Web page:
- In a small randomized controlled trial, students who read six conceptually coherent texts on birds for three days learned more vocabulary words and were able to comprehend texts better than students who read about a variety of topics (glaciers, wolves, birds, coral reefs, thunderstorms, sun).
When districts and schools allow teachers to select from structured adaptations to interventions and curricula, student reading comprehension improves relative to when teachers must strictly follow a specific protocol.
Allowing teachers to choose from a menu of evidence-based variations on a summer literacy curriculum to fit their students’ needs improved reading comprehension by 30%, representing nearly 3.6 additional months of learning relative to requiring the same intervention of everyone.
- The summer literacy curriculum had four components: matching books to students’ interests and reading levels, teaching a reading comprehension routine, involving families, and nudging students over the summer.
- Teachers were required to maintain the four components but could select different books than those recommended by the program; adjust the lesson structure (e.g., teaching one lesson a week rather than on consecutive days); offer babysitting, language translation, or other family supports beyond the requirements; and adapt how they nudged families about completing the program.
Strategies to Consider: Context & Supports
Intentionally planning the sequence of English language arts curriculum and assessments from kindergarten to grade 4 to progress toward more complex subject matter while avoiding repetition supports stronger reading comprehension.
Growing evidence from longitudinal randomized controlled trials suggests that multi-year sequencing of content-rich curricula can help students build and transfer vocabulary knowledge and support argumentative writing and reading comprehension outcomes.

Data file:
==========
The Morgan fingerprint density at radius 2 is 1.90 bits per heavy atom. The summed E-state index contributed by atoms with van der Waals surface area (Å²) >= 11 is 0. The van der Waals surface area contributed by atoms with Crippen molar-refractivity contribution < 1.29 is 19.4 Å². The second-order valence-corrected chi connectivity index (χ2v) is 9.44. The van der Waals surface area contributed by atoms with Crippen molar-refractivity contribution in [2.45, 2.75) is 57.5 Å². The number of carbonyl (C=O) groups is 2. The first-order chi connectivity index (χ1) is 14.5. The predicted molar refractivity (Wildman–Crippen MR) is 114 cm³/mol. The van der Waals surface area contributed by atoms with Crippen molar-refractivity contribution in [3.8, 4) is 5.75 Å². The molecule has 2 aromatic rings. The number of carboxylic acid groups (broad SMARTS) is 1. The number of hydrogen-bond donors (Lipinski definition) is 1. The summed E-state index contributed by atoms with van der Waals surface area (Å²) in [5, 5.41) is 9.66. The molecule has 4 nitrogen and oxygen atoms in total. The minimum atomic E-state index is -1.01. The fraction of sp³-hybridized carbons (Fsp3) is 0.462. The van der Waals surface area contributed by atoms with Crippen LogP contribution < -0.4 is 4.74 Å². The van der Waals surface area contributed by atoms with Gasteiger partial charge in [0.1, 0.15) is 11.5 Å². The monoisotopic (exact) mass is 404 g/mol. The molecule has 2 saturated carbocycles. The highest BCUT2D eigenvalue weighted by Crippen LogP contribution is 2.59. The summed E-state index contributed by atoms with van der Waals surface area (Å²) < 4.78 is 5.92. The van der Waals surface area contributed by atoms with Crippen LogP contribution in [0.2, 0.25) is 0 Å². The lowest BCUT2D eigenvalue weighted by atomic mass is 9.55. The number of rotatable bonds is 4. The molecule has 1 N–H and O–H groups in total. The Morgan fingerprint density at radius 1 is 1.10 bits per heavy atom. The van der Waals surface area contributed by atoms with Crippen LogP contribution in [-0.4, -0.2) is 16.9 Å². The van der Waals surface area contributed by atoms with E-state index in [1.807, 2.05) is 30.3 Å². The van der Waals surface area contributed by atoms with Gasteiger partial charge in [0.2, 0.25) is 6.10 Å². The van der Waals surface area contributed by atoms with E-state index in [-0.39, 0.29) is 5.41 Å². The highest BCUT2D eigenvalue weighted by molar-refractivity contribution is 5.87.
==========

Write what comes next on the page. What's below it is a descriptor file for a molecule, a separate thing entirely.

- A large, longitudinal randomized experiment of the grade 1 and grade 2 MORE science lessons showed that students could transfer the knowledge they learned about science content to comprehend science passages with high knowledge and vocabulary demands (i.e., passages about paleontologists, archaeologists, and genealogists).
Students in Chicago elementary schools that made the largest gains in improvement in instructional coherence enjoyed nearly 1.5 additional months of learning in reading comprehension relative to students in schools with the least gains in instructional coherence.
- The study defined one key element of coherence as, “Curriculum and assessments of students proceed logically from one grade level to the next and offer a progression of increasingly complex subject matter rather than repeating rudimentary material previously taught.”
The Common Core State Standards in English language arts also emphasize the idea of instructional coherence, encouraging teachers to “stay on topic within and across grade levels” to build students’ background knowledge in science, social studies, and other content areas.
Using formative assessments to flexibly group students by skill level has strong positive effects on students’ word recognition, vocabulary, and reading comprehension outcomes.
A longitudinal evaluation of Success for All, in which teachers use formative assessments to assess students’ literacy skills and regroup students across grades for targeted instruction, shows strong causal evidence of improvement in kindergartners’ and first-graders’ phonetic decoding skills.
- Students in Success for All Schools gained, on average, more than two months of additional learning on these skills. They retained this advantage into second grade and also saw substantial gains in second grade reading comprehension outcomes.
A randomized controlled trial of providing individualized reading instruction in small groups by skill level, guided by Assessment-to-Instruction (A2i) algorithms, accelerated students’ growth in letter- word identification, vocabulary, and comprehension compared to control classrooms that also had dedicated daily reading blocks and small groups but not algorithm-guided grouping.
- Based on students’ letter-word reading skills, vocabulary, and overall reading scores, A2i helped teachers effectively group students by skill level and individualize instruction following the A2i recommended amounts and types of instruction (code- versus meaning-focused, teacher- versus child-managed).
Districts can amplify the effects of curriculum interventions by offering literacy coaching and sustained teacher professional development focused on translating reading research findings into classroom practice.
A comprehensive meta-analysis of 60 experimental and quasi-experimental studies found that literacy coaching that is individualized for teachers, intensive, sustained over a semester or full school year, context-specific, and focused on deliberate practice of specific skills can improve both the quality of instruction and students’ reading outcomes.